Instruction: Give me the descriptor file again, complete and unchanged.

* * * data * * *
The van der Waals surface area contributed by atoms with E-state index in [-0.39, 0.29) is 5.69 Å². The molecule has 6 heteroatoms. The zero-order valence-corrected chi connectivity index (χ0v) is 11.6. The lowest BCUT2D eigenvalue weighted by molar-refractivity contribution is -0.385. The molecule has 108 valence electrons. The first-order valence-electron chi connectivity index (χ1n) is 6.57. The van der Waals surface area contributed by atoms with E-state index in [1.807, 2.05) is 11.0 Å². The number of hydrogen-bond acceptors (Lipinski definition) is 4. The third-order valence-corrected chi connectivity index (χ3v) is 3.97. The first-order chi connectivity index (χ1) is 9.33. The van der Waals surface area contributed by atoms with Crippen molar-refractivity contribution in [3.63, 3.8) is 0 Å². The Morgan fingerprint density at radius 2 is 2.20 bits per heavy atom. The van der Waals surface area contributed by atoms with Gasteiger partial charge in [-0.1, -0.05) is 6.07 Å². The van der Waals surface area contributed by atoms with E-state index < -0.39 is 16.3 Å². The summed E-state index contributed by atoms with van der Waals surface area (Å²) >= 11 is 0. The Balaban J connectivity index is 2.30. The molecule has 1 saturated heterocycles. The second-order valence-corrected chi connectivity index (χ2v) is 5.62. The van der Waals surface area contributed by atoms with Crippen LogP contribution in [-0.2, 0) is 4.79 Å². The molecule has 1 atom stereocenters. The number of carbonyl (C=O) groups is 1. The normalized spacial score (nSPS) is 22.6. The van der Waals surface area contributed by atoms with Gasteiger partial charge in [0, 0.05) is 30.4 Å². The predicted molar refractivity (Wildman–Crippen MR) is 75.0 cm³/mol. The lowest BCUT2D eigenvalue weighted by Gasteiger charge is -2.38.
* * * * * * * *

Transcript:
The van der Waals surface area contributed by atoms with E-state index in [-0.39, 0.29) is 5.69 Å². The molecule has 6 heteroatoms. The zero-order valence-corrected chi connectivity index (χ0v) is 11.6. The lowest BCUT2D eigenvalue weighted by molar-refractivity contribution is -0.385. The molecule has 108 valence electrons. The first-order valence-electron chi connectivity index (χ1n) is 6.57. The van der Waals surface area contributed by atoms with E-state index in [1.807, 2.05) is 11.0 Å². The number of hydrogen-bond acceptors (Lipinski definition) is 4. The third-order valence-corrected chi connectivity index (χ3v) is 3.97. The first-order chi connectivity index (χ1) is 9.33. The van der Waals surface area contributed by atoms with Crippen molar-refractivity contribution in [3.63, 3.8) is 0 Å². The Morgan fingerprint density at radius 2 is 2.20 bits per heavy atom. The van der Waals surface area contributed by atoms with Gasteiger partial charge in [-0.1, -0.05) is 6.07 Å². The van der Waals surface area contributed by atoms with E-state index < -0.39 is 16.3 Å². The summed E-state index contributed by atoms with van der Waals surface area (Å²) >= 11 is 0. The Balaban J connectivity index is 2.30. The molecule has 1 saturated heterocycles. The second-order valence-corrected chi connectivity index (χ2v) is 5.62. The van der Waals surface area contributed by atoms with Crippen LogP contribution in [-0.2, 0) is 4.79 Å². The molecule has 1 atom stereocenters. The number of carbonyl (C=O) groups is 1. The normalized spacial score (nSPS) is 22.6. The van der Waals surface area contributed by atoms with Gasteiger partial charge in [0, 0.05) is 30.4 Å². The predicted molar refractivity (Wildman–Crippen MR) is 75.0 cm³/mol. The lowest BCUT2D eigenvalue weighted by Gasteiger charge is -2.38.